The Gardner Agricultural Policy Program (GAPP) in the Department of Agricultural and Consumer Economics (ACE) and the National Center for Supercomputing Applications (NCSA) are partners on this project to create and develop an open-source, web-based farm program analysis tool to assist farmers, academics and policymakers understanding of the programs and policies as Congress debates reauthorization of the omnibus legislation known as a farm bill.
The current farm bill, signed into law in 2014, expires in 2018. For commodity farmers, the two key programs are ARC (Agriculture Risk Coverage) and PLC (Price Loss Coverage). As currently designed, they operate as follows:
- ARC – triggers payments using revenue (price times yield) benchmarks; begins when actual revenue in a year falls below 86% of the county benchmark (most recent 5 years of national prices and county yields, dropping the high and low of each); payments cannot exceed 10% of the benchmark and are paid on 85% of the base acres for the crop.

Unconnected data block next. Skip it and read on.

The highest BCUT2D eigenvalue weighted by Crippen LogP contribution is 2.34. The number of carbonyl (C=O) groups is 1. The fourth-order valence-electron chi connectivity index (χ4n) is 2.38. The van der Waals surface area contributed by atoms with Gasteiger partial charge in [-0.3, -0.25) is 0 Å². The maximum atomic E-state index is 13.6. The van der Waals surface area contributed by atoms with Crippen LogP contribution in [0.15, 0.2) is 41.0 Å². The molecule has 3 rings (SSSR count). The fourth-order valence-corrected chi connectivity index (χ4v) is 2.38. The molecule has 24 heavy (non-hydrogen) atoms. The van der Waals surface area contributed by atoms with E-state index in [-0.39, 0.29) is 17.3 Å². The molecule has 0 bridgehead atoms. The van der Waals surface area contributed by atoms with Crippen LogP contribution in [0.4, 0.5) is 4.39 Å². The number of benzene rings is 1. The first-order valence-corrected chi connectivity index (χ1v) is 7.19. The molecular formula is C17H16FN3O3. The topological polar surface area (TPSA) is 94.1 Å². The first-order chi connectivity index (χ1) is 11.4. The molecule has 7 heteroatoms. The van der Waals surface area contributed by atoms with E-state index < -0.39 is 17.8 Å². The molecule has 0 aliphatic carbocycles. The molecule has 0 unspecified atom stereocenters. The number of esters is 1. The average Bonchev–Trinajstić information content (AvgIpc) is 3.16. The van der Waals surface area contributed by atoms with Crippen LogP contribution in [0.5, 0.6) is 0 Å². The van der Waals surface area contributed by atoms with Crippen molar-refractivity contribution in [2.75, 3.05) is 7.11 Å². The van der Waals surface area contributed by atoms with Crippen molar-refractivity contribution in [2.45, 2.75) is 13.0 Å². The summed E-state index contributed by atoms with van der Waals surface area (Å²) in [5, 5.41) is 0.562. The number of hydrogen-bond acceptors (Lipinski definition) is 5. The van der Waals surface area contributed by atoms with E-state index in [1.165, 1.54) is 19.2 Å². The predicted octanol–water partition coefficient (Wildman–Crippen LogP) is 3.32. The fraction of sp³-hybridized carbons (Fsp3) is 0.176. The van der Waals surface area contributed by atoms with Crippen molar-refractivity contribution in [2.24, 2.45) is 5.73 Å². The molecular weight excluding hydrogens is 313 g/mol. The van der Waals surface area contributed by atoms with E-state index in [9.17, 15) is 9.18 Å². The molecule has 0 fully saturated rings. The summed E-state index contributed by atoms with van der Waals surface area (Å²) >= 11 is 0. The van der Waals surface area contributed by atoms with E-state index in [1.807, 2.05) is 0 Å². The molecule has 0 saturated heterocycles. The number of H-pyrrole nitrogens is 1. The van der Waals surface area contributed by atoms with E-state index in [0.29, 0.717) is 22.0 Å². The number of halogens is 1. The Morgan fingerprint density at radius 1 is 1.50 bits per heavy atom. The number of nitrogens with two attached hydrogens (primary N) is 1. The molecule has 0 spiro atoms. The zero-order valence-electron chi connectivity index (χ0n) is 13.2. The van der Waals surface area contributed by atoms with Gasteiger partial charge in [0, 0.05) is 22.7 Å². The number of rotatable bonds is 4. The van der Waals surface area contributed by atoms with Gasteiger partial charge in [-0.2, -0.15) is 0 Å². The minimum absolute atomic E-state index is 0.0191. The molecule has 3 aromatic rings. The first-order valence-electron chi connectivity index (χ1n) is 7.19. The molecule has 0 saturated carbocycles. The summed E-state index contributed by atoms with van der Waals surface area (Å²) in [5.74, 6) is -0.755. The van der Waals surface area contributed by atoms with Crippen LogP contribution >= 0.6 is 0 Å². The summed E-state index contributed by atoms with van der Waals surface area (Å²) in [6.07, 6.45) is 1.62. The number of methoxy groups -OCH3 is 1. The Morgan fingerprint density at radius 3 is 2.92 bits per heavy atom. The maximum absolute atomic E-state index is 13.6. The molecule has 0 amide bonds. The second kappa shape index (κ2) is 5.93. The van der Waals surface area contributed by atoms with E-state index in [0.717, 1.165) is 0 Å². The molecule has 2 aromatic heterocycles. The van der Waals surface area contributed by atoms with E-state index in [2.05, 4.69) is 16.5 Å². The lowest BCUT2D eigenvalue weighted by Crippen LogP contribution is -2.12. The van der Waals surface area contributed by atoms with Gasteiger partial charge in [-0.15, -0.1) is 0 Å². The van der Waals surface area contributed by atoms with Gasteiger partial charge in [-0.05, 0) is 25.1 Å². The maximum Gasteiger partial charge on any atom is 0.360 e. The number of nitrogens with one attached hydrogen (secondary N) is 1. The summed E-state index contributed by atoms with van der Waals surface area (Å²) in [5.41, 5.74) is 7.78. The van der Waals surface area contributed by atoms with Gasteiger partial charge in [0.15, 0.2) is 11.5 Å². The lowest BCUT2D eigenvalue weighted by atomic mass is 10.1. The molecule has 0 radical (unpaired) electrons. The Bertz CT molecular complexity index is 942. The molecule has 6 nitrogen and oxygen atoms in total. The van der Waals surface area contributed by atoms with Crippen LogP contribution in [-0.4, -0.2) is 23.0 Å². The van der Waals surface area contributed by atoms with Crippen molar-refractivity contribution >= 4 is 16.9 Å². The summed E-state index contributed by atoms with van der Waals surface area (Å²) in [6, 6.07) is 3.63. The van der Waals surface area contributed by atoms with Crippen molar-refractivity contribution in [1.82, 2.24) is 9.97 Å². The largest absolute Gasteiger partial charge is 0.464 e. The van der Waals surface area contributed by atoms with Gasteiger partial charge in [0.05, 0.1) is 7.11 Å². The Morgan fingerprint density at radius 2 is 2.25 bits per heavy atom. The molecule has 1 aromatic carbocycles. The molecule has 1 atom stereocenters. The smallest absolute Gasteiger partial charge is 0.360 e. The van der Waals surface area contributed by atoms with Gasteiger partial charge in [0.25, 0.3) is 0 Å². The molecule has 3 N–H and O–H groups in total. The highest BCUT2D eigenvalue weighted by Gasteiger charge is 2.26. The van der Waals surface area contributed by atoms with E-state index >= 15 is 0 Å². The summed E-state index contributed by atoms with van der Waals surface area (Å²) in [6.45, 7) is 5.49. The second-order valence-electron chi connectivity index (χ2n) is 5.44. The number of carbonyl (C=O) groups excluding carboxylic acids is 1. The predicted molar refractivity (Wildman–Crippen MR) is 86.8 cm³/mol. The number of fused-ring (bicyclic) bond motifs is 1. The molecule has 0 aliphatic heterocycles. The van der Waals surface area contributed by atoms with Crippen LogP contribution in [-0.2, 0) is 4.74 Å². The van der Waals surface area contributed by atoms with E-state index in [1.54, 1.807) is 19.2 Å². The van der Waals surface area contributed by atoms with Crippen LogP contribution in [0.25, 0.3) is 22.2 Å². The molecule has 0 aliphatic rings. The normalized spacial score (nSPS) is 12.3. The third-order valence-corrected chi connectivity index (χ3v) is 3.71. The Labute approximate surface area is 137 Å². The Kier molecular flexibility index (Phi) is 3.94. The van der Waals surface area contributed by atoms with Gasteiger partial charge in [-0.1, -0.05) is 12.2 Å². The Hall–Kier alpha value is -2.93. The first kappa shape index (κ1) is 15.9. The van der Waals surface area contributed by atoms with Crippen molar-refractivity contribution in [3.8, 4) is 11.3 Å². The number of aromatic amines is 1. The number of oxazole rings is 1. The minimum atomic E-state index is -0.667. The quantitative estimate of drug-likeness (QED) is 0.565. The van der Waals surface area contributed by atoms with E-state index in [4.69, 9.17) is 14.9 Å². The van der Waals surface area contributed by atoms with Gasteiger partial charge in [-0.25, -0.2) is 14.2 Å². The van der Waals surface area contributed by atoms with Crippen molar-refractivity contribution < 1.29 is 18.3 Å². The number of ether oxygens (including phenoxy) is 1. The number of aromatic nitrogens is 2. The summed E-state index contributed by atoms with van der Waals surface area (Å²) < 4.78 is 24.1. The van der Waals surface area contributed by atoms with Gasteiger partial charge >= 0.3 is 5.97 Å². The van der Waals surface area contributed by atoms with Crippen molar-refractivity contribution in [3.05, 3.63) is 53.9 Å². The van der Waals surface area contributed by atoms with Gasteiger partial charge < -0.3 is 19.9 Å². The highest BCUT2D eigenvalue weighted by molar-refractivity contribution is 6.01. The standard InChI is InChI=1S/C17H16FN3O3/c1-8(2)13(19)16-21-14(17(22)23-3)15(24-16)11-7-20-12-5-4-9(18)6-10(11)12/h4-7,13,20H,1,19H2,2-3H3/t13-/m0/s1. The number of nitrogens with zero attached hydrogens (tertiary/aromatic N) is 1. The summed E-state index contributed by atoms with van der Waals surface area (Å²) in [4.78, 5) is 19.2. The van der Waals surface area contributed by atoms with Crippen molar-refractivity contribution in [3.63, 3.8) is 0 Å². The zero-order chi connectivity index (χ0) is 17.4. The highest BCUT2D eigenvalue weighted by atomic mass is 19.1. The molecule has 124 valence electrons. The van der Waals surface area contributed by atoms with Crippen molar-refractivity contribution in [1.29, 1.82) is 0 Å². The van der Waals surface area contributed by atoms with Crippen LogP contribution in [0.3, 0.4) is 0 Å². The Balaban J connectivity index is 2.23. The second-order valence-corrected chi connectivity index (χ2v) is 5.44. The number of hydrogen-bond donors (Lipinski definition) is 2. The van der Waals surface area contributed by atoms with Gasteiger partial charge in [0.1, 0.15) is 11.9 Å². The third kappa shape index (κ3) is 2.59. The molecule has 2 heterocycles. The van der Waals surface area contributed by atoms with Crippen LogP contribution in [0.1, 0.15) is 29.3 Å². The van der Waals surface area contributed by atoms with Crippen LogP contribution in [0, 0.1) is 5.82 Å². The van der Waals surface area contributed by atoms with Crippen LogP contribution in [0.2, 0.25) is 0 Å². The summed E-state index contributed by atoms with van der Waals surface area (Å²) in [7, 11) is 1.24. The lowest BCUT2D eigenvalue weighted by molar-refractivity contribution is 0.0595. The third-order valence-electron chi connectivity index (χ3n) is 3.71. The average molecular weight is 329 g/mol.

- Potential revisions: increase the guarantee from 86%; increase the payment cap to 15%; revise county average yields used; revise benchmark price calculation.
- PLC – triggers payments on price movements only; Congress establishes a reference price in statute (e.g., corn at $3.70 per bushel) and when national average prices fall below, a payment on the deficiency is made using program yields and on 85% of base acres for the crop.
- Revise reference prices (increases or decreases), including use of a percentage of a moving average price history
Congress is working on the reauthorization process for these programs and there is a need for policy analysis for farmers, farm interest groups, policymakers and academics. Additionally, the 2014 Farm Bill provided $3 million in funding for web-based educational tools to explain to farmers the decisions in the bill. This tool can be used to educate farmers on the final policies and programs of this farm bill and including the potential for partnering to compete for funding if it is again provided by Congress.
The final goals for this project are to:
- Deliver a policy analysis tool that generates program payment estimates at various geographical levels. # Create a web-based dashboard for payment estimate outputs determined by data input and model (developed at #1 above) simulations, including simulations based on user-directed changes to Federal program parameters.
- Include a dashboard that visualizes options such as mapping payments at county, regional (including Congressional district), state and national levels.